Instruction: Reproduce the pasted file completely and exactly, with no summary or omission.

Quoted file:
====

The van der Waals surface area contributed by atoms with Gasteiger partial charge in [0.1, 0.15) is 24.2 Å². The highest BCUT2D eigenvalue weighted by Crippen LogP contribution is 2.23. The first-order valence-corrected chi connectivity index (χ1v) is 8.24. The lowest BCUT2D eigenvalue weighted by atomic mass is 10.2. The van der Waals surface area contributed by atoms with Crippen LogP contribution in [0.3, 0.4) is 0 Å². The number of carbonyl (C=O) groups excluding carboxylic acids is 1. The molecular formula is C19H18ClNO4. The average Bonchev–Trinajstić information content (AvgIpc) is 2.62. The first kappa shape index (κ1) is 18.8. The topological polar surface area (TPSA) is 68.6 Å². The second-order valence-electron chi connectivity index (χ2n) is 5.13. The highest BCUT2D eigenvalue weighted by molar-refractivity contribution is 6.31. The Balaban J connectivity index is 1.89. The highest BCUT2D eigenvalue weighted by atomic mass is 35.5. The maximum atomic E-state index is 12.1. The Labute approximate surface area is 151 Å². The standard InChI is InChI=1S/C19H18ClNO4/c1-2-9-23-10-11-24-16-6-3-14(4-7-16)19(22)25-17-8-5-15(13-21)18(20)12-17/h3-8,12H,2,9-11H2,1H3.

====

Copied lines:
The van der Waals surface area contributed by atoms with Gasteiger partial charge in [0.1, 0.15) is 24.2 Å². The highest BCUT2D eigenvalue weighted by Crippen LogP contribution is 2.23. The first-order valence-corrected chi connectivity index (χ1v) is 8.24. The lowest BCUT2D eigenvalue weighted by atomic mass is 10.2. The van der Waals surface area contributed by atoms with Crippen LogP contribution in [0.3, 0.4) is 0 Å². The number of carbonyl (C=O) groups excluding carboxylic acids is 1. The molecular formula is C19H18ClNO4. The average Bonchev–Trinajstić information content (AvgIpc) is 2.62. The first kappa shape index (κ1) is 18.8. The topological polar surface area (TPSA) is 68.6 Å². The second-order valence-electron chi connectivity index (χ2n) is 5.13. The highest BCUT2D eigenvalue weighted by molar-refractivity contribution is 6.31. The Balaban J connectivity index is 1.89. The highest BCUT2D eigenvalue weighted by atomic mass is 35.5. The maximum atomic E-state index is 12.1. The Labute approximate surface area is 151 Å². The standard InChI is InChI=1S/C19H18ClNO4/c1-2-9-23-10-11-24-16-6-3-14(4-7-16)19(22)25-17-8-5-15(13-21)18(20)12-17/h3-8,12H,2,9-11H2,1H3.